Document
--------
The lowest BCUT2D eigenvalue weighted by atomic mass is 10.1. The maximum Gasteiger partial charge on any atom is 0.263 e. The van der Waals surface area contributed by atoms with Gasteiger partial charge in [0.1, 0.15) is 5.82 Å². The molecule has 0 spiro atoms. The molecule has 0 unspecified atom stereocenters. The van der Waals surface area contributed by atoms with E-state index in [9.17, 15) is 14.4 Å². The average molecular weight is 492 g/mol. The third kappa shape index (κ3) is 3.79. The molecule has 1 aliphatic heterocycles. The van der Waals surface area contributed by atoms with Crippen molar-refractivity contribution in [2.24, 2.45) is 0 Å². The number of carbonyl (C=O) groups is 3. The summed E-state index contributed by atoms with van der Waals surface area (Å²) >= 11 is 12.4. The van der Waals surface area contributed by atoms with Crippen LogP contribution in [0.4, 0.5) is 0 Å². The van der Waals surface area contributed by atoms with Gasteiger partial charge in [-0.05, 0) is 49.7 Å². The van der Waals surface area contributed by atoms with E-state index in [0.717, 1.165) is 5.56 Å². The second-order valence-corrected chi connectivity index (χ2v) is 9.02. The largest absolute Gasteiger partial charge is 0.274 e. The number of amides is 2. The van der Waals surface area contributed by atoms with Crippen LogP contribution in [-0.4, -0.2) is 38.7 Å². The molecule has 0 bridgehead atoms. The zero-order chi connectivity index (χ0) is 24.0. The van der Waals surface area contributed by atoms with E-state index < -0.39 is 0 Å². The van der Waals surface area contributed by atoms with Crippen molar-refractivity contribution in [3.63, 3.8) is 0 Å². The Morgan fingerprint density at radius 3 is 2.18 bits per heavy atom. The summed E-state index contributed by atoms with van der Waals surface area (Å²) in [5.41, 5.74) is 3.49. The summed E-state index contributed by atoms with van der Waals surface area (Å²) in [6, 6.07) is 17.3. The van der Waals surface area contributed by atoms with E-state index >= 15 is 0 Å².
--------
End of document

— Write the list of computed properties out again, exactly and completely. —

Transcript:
The lowest BCUT2D eigenvalue weighted by atomic mass is 10.1. The maximum Gasteiger partial charge on any atom is 0.263 e. The van der Waals surface area contributed by atoms with Gasteiger partial charge in [0.1, 0.15) is 5.82 Å². The molecule has 0 spiro atoms. The molecule has 0 unspecified atom stereocenters. The van der Waals surface area contributed by atoms with E-state index in [9.17, 15) is 14.4 Å². The average molecular weight is 492 g/mol. The third kappa shape index (κ3) is 3.79. The molecule has 1 aliphatic heterocycles. The van der Waals surface area contributed by atoms with Crippen molar-refractivity contribution in [2.24, 2.45) is 0 Å². The number of carbonyl (C=O) groups is 3. The summed E-state index contributed by atoms with van der Waals surface area (Å²) >= 11 is 12.4. The van der Waals surface area contributed by atoms with Crippen LogP contribution in [0.4, 0.5) is 0 Å². The van der Waals surface area contributed by atoms with Gasteiger partial charge in [-0.05, 0) is 49.7 Å². The van der Waals surface area contributed by atoms with E-state index in [0.717, 1.165) is 5.56 Å². The second-order valence-corrected chi connectivity index (χ2v) is 9.02. The largest absolute Gasteiger partial charge is 0.274 e. The number of amides is 2. The van der Waals surface area contributed by atoms with Crippen LogP contribution in [-0.4, -0.2) is 38.7 Å². The molecule has 0 bridgehead atoms. The zero-order chi connectivity index (χ0) is 24.0. The van der Waals surface area contributed by atoms with E-state index < -0.39 is 0 Å². The van der Waals surface area contributed by atoms with Crippen molar-refractivity contribution in [3.63, 3.8) is 0 Å². The Morgan fingerprint density at radius 3 is 2.18 bits per heavy atom. The summed E-state index contributed by atoms with van der Waals surface area (Å²) in [5.41, 5.74) is 3.49. The summed E-state index contributed by atoms with van der Waals surface area (Å²) in [6, 6.07) is 17.3. The van der Waals surface area contributed by atoms with E-state index >= 15 is 0 Å².